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Tanker traffic associated with pipeline construction is expected to interfere with the endangered orca whales' communication behaviors. // Photo by Nicole Martinson

By Nicole Martinson
The Canadian government agreed on May 29 to purchase the Trans Mountain Pipeline and expansion project from Kinder Morgan, an energy infrastructure company, for CAD $7.5 billion, according to the Trans Mountain website. With this decision, the Canadian federal government announced its intention to continue pipeline construction that would bring oil from Alberta to British Columbia’s west coast to sell in Asian markets. According to the Trans Mountain website, the deal will close in August. The expansion of this pipeline would increase oil-tanker traffic in the shared Salish waters between Canada and Washington by seven times, according to a Seattle Times article . Misty MacDuffee, a biologist with the Raincoast Conservation Foundation, explained the tanker traffic associated with pipeline construction and maintenance is expected to increase noise heard underwater by endangered orca whales and interfere with the whales’ communication behaviors.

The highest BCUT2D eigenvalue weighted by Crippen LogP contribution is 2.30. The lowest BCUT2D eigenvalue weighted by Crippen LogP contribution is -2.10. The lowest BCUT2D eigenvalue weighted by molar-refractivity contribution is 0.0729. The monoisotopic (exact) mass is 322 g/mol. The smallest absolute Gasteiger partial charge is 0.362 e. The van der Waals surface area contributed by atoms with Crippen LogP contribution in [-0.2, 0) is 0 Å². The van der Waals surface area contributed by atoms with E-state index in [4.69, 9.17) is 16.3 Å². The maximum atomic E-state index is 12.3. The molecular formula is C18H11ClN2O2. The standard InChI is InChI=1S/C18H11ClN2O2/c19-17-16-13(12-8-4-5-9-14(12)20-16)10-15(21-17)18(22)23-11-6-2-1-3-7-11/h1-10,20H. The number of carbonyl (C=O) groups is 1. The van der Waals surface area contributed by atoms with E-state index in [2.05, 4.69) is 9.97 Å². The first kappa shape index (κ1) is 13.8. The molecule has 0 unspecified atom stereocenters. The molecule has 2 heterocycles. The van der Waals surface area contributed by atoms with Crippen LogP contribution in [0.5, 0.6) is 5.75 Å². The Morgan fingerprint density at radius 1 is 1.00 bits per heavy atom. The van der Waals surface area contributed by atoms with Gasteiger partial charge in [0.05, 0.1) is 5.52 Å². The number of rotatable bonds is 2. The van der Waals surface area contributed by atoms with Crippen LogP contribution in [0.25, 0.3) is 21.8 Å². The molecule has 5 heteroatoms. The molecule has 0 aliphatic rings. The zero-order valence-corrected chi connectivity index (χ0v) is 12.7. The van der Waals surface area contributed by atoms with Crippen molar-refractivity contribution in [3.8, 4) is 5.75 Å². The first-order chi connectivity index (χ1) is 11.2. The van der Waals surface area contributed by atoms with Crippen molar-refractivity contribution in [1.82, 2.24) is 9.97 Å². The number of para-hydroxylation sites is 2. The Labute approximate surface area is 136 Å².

Raincoast consists of a team of conservationists and scientists dedicated to protecting the waters and wildlife on the British Columbia coast. MacDuffee said the chance of an oil spill increases the resident orca whales’ chance of extinction by 50 percent. Even without an oil spill, though, she said the noise alone increases their chances of extinction by 24 percent. “Without Trans Mountain, these whales are already crucially endangered. This is a population of whales that can’t sustain any more stressors if we hope to recover them in the future,” MacDuffee said. She said that while there is an unpredictability associated with the risk of an oil spill, the high volume coming from the tanker traffic is certain. The presence of noise is associated with a reduction in foraging efficiency. This means the volume and frequency of the noise from the ships reduces the communication space in which the whales can hear and be heard. “The presence of these boats themselves can change [the whales’] behavior and reduce their feeding activity,” MacDuffee said. press release  the government said the pipeline expansion project will create thousands of jobs and enable Canadian resources to be sold to international markets. The press release explained that further pipeline construction would increase the amount of oil being sold and help grow the economy. Although the Canadian government intends to become only a short-term owner of the project, they explained that investment in such a project will benefit Kinder Morgan shareholders and the Canadian economy. According to Canada’s National Energy Board , dozens of legal challenges have been filed by cities and individuals against the Trans Mountain Pipeline since the idea of purchasing it was brought up by the government. MacDuffee said moving forward, activists must continue to raise concerns. Americans should voice their opposition and get U.S. officials to properly pressure the Canadian government not to build this pipeline, MacDuffee said. “A spill up here [in Canada] can be just as catastrophic for the whales in Puget Sound as in Canada,” she said. opinion special Washington Governor Jay Inslee voiced his disapproval of the pipeline expansion and called on the Canadian government to rethink the recent agreement. It is with great disappointment that we view this proposal. The pipeline expansion would take us backward in profoundly damaging ways. It does not have the support of Washington state,” Inslee said in the piece. Inslee explained that the project goes against previous efforts made by both nations to fight climate change, promote clean air and energy and protect endangered southern resident orca whales. Now is not the time to increase our chances of a marine oil spill, nor is it the time to hinder our efforts to protect our endangered orcas,” Inslee said. Western students have also raised concern over the pipeline and agreed with Inslee. Recent environmental studies graduate Ben Jaffe called the expansion project a “potential disaster.” “Ideally, everyone in the Salish sea watershed should have a say in what happens in the same body of water,” Jaffe said.


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